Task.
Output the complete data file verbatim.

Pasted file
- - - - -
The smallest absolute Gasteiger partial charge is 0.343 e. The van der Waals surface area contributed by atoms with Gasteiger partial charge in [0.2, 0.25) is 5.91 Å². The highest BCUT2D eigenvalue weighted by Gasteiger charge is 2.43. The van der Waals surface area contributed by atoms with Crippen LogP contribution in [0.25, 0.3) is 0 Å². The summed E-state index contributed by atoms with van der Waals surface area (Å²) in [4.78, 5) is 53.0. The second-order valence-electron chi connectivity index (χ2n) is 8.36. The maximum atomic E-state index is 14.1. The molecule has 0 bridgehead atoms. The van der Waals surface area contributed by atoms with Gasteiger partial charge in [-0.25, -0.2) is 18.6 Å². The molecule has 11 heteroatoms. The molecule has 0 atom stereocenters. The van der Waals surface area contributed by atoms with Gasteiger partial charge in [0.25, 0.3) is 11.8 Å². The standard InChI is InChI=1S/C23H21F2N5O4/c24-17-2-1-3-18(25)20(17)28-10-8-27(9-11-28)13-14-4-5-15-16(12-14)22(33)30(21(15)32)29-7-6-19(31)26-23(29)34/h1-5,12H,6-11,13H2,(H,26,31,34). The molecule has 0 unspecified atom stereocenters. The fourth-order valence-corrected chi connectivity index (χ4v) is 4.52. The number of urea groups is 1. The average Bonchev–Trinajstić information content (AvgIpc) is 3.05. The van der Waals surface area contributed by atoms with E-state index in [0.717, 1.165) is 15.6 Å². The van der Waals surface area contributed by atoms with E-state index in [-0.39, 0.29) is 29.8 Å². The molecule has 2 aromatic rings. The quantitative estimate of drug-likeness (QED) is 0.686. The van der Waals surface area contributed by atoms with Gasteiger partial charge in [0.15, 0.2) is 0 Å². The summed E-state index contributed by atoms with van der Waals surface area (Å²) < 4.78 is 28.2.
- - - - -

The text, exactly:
The smallest absolute Gasteiger partial charge is 0.343 e. The van der Waals surface area contributed by atoms with Gasteiger partial charge in [0.2, 0.25) is 5.91 Å². The highest BCUT2D eigenvalue weighted by Gasteiger charge is 2.43. The van der Waals surface area contributed by atoms with Crippen LogP contribution in [0.25, 0.3) is 0 Å². The summed E-state index contributed by atoms with van der Waals surface area (Å²) in [4.78, 5) is 53.0. The second-order valence-electron chi connectivity index (χ2n) is 8.36. The maximum atomic E-state index is 14.1. The molecule has 0 bridgehead atoms. The van der Waals surface area contributed by atoms with Gasteiger partial charge in [-0.25, -0.2) is 18.6 Å². The molecule has 11 heteroatoms. The molecule has 0 atom stereocenters. The van der Waals surface area contributed by atoms with Gasteiger partial charge in [0.25, 0.3) is 11.8 Å². The standard InChI is InChI=1S/C23H21F2N5O4/c24-17-2-1-3-18(25)20(17)28-10-8-27(9-11-28)13-14-4-5-15-16(12-14)22(33)30(21(15)32)29-7-6-19(31)26-23(29)34/h1-5,12H,6-11,13H2,(H,26,31,34). The molecule has 0 unspecified atom stereocenters. The fourth-order valence-corrected chi connectivity index (χ4v) is 4.52. The number of urea groups is 1. The average Bonchev–Trinajstić information content (AvgIpc) is 3.05. The van der Waals surface area contributed by atoms with E-state index in [0.717, 1.165) is 15.6 Å². The van der Waals surface area contributed by atoms with E-state index in [-0.39, 0.29) is 29.8 Å². The molecule has 2 aromatic rings. The quantitative estimate of drug-likeness (QED) is 0.686. The van der Waals surface area contributed by atoms with Gasteiger partial charge in [0.15, 0.2) is 0 Å². The summed E-state index contributed by atoms with van der Waals surface area (Å²) < 4.78 is 28.2.